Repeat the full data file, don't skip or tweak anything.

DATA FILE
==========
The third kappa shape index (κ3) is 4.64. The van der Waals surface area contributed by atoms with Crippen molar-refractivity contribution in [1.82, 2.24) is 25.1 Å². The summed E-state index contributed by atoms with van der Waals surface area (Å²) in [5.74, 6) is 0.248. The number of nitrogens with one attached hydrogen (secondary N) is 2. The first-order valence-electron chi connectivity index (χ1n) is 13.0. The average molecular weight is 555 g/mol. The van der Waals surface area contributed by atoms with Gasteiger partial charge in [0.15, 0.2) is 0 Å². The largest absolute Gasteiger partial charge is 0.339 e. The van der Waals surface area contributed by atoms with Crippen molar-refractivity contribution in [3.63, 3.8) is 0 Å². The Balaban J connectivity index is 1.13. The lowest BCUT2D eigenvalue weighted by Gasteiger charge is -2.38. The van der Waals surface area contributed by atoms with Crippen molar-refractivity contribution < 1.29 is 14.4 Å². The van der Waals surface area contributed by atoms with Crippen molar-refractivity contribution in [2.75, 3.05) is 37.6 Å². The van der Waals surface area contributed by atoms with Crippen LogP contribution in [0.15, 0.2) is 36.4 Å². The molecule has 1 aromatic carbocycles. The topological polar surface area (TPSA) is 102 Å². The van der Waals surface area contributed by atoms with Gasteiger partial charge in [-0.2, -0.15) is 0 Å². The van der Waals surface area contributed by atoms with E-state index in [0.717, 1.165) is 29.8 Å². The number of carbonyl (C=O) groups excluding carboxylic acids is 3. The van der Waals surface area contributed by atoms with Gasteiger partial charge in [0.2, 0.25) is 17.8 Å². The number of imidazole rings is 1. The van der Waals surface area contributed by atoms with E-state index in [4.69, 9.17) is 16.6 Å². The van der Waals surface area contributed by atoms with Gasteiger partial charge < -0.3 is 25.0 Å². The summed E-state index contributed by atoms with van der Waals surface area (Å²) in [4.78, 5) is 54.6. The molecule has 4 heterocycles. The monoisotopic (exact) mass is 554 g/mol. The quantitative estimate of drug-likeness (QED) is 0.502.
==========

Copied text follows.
The third kappa shape index (κ3) is 4.64. The van der Waals surface area contributed by atoms with Crippen molar-refractivity contribution in [1.82, 2.24) is 25.1 Å². The summed E-state index contributed by atoms with van der Waals surface area (Å²) in [5.74, 6) is 0.248. The number of nitrogens with one attached hydrogen (secondary N) is 2. The first-order valence-electron chi connectivity index (χ1n) is 13.0. The average molecular weight is 555 g/mol. The van der Waals surface area contributed by atoms with Gasteiger partial charge in [0.15, 0.2) is 0 Å². The largest absolute Gasteiger partial charge is 0.339 e. The van der Waals surface area contributed by atoms with Crippen molar-refractivity contribution in [3.63, 3.8) is 0 Å². The Balaban J connectivity index is 1.13. The lowest BCUT2D eigenvalue weighted by Gasteiger charge is -2.38. The van der Waals surface area contributed by atoms with Crippen molar-refractivity contribution < 1.29 is 14.4 Å². The van der Waals surface area contributed by atoms with Crippen molar-refractivity contribution in [2.75, 3.05) is 37.6 Å². The van der Waals surface area contributed by atoms with Crippen LogP contribution in [0.15, 0.2) is 36.4 Å². The molecule has 1 aromatic carbocycles. The topological polar surface area (TPSA) is 102 Å². The van der Waals surface area contributed by atoms with Gasteiger partial charge in [-0.2, -0.15) is 0 Å². The van der Waals surface area contributed by atoms with E-state index in [0.717, 1.165) is 29.8 Å². The number of carbonyl (C=O) groups excluding carboxylic acids is 3. The van der Waals surface area contributed by atoms with Gasteiger partial charge in [0.2, 0.25) is 17.8 Å². The number of imidazole rings is 1. The van der Waals surface area contributed by atoms with E-state index in [4.69, 9.17) is 16.6 Å². The van der Waals surface area contributed by atoms with Gasteiger partial charge < -0.3 is 25.0 Å². The summed E-state index contributed by atoms with van der Waals surface area (Å²) in [4.78, 5) is 54.6. The molecule has 4 heterocycles. The monoisotopic (exact) mass is 554 g/mol. The quantitative estimate of drug-likeness (QED) is 0.502.